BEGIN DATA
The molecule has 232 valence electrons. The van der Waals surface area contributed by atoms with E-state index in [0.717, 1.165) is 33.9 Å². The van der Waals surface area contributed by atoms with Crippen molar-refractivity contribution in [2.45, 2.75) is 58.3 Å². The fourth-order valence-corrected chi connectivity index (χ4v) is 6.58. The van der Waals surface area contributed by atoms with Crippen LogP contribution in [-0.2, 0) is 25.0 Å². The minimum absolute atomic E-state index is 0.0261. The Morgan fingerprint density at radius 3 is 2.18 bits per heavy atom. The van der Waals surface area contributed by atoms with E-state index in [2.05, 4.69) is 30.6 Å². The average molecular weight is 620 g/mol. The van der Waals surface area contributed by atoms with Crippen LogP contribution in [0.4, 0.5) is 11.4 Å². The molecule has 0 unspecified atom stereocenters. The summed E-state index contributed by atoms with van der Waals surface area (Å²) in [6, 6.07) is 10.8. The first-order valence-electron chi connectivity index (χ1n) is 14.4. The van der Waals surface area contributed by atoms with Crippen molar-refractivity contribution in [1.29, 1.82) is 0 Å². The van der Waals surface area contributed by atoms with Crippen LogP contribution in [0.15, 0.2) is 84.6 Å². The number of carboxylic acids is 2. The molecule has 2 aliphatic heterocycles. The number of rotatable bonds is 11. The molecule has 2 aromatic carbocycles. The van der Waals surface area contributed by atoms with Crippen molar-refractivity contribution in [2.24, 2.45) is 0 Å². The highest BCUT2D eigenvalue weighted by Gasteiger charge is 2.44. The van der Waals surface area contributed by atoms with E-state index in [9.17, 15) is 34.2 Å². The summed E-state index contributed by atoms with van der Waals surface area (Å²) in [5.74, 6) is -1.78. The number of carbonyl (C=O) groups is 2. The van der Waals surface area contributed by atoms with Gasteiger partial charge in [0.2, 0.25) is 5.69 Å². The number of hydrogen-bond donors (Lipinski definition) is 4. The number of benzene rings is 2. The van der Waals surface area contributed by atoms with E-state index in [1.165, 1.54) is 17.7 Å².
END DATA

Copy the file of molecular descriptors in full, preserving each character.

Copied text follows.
The molecule has 232 valence electrons. The van der Waals surface area contributed by atoms with E-state index in [0.717, 1.165) is 33.9 Å². The van der Waals surface area contributed by atoms with Crippen molar-refractivity contribution in [2.45, 2.75) is 58.3 Å². The fourth-order valence-corrected chi connectivity index (χ4v) is 6.58. The van der Waals surface area contributed by atoms with Crippen LogP contribution in [-0.2, 0) is 25.0 Å². The minimum absolute atomic E-state index is 0.0261. The Morgan fingerprint density at radius 3 is 2.18 bits per heavy atom. The van der Waals surface area contributed by atoms with E-state index in [2.05, 4.69) is 30.6 Å². The average molecular weight is 620 g/mol. The van der Waals surface area contributed by atoms with Crippen LogP contribution in [0.4, 0.5) is 11.4 Å². The molecule has 0 unspecified atom stereocenters. The summed E-state index contributed by atoms with van der Waals surface area (Å²) in [6, 6.07) is 10.8. The first-order valence-electron chi connectivity index (χ1n) is 14.4. The van der Waals surface area contributed by atoms with Crippen molar-refractivity contribution in [1.29, 1.82) is 0 Å². The van der Waals surface area contributed by atoms with Crippen LogP contribution in [0.15, 0.2) is 84.6 Å². The number of carboxylic acids is 2. The molecule has 2 aliphatic heterocycles. The number of rotatable bonds is 11. The molecule has 2 aromatic carbocycles. The van der Waals surface area contributed by atoms with Crippen molar-refractivity contribution in [2.24, 2.45) is 0 Å². The highest BCUT2D eigenvalue weighted by Gasteiger charge is 2.44. The van der Waals surface area contributed by atoms with E-state index in [9.17, 15) is 34.2 Å². The summed E-state index contributed by atoms with van der Waals surface area (Å²) in [5.74, 6) is -1.78. The number of carbonyl (C=O) groups is 2. The van der Waals surface area contributed by atoms with Gasteiger partial charge in [0.2, 0.25) is 5.69 Å². The number of hydrogen-bond donors (Lipinski definition) is 4. The number of benzene rings is 2. The van der Waals surface area contributed by atoms with E-state index in [1.165, 1.54) is 17.7 Å².